The strong rebound of the industry against the EU Green New Deal “Carbon Tariff” proposal seems to contradict the previous image of active emission reduction in the automobile industry. However, in fact, there are also some different voices within European car companies on the topic of energy conservation and emission reduction. For example, Volvo is quite active in “banning combustion”, not only announcing that it will not sell fuel vehicles by 2030, but also publicly calling on the European Union to stop selling gasoline and diesel fuel around 2035. New models, including hybrid cars.
Volvo believes that the “strong” rule of the European Union to stop the sale of fuel vehicles will send a clear investment signal to car manufacturers, supply chains and infrastructure providers. At present, the operation of relevant enterprises in the United Kingdom, which has previously announced a “ban on combustion”, has been significantly stimulated.
When carbon reduction in the automobile supply chain is in progress and relation with Carbon Tariff.
Although the “carbon tariff” has not been really implemented, it has given European car companies enough warning. In the past year, the energy saving and emission reduction of the European automobile industry have extended from the product level to the production field, and even the supplier’s production field.
Zhao Mingnan, director of the Green and Low Carbon Research Office of CAIC Data, once told the media that the EU will set carbon footprint limit regulations for automobile parts and vehicles exported to the EU. It is expected that by 2024, power battery manufacturers and suppliers entering the European market must provide carbon footprint statements “Carbon Tariff”. By 2025, each car Automobiles exported to the EU need to account for carbon dioxide emissions released during their life cycle. Because of this, many multinational car companies began to adjust their supplier system in order to avoid risks in advance.
Again Carbon Tariff, It is understood that Daimler has used carbon emission targets as an important criterion for selecting suppliers, and said that some power batteries of the next generation can only be produced using renewable energy; BMW has also reached an agreement with suppliers that green power must be used to produce cells; and Volvo has proposed that by 2025, the global supply chain phase The carbon emissions of Guanguan have been reduced by 25%, while saying that the environmentally friendly and recyclable raw materials is an important basis for entering Volvo’s procurement list…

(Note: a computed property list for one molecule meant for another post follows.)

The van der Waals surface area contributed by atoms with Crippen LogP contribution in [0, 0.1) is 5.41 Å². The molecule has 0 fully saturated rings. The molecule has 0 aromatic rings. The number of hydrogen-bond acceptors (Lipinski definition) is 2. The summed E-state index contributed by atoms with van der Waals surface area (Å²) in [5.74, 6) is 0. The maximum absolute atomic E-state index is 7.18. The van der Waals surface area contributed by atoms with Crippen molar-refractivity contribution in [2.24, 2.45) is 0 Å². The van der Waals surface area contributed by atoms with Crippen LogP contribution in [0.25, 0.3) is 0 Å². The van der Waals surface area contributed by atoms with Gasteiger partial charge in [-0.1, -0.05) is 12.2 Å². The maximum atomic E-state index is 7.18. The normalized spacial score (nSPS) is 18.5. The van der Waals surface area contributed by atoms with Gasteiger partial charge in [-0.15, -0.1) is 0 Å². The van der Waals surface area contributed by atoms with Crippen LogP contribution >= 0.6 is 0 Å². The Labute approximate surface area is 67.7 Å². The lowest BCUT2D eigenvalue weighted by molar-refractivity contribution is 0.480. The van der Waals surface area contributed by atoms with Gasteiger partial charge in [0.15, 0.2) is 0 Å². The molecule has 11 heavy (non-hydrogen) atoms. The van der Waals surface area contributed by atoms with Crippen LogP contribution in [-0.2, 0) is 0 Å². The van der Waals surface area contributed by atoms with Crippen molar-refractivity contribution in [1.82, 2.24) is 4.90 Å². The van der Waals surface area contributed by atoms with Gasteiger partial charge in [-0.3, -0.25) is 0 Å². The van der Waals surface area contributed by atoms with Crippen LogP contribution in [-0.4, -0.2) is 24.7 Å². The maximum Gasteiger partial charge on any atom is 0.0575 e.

The latest case is Porsche. Recently, Porsche called on its nearly 1,300 component suppliers to adopt renewable energy. Porsche said that its flagship electric car, Taycan Cross Turismo, will become the world’s first carbon-neutral car with a full life cycle (including production, manufacturing, use process). It is said that starting from July, new suppliers will need to meet Porsche’s clean energy plan, otherwise Porsche will no longer sign contracts with it.
According to a press release by Porsche, its manufacturing supply chain accounts for about 20% of its total greenhouse gas emissions, and it is expected to rise to 40% by 2030 as the proportion of electric vehicles rises. Before that, Porsche’s battery suppliers had to use green energy since 2020.
Supply chain enterprises are obviously also laying out quickly. On July 26, German horse brand tires told the reporter of 21st Century Economic Report that it has taken the lead in expanding carbon emission reduction to the whole industrial chain, including raw material procurement, supply chain, production, use and even recycling: ensure that the source is completely traceable in the raw material procurement link, and strictly abide by local environmental regulations in the production process. And enterprise standards, strive to achieve 100% sustainable materials for tires by 2050.
What is the impact of the export of the automobile industry? what is relation with Carbon Tariff…
Once the EU’s “carbon tariffs” are implemented, they will undoubtedly have an impact on the automobile industry exported to Europe. Whether it is a vehicle or parts, it is difficult for foreign enterprises to meet the EU’s emission level in the face of strict environmental protection standards review in Europe.
The auto industry media China Automobile News once quoted an industry insider who declined to be named: Under the background of carbon neutrality, Chinese vehicle enterprises must be alert to carbon shocks.
“At present, there is a certain gap between China’s automobile industry and the European Union and other countries and regions. Under the trend of reducing emissions from the use stage to the whole industrial chain, the export of various models, especially electric vehicles, may be greatly affected by the industry chain. To meet the requirements of foreign carbon emission regulations “Carbon Tariff”, products produced by local automobile enterprises and joint ventures exported to foreign countries are likely to have to purchase more low-carbon parts and materials and technologies abroad.” The industry insider said.
The same logic is true for auto parts. In fact, multinational auto companies have required supply chain enterprises to reduce carbon. Many Chinese component suppliers have felt a real crisis. In order to cope with emission requirements, the original scale advantage and cost advantage are no longer obvious or even exist.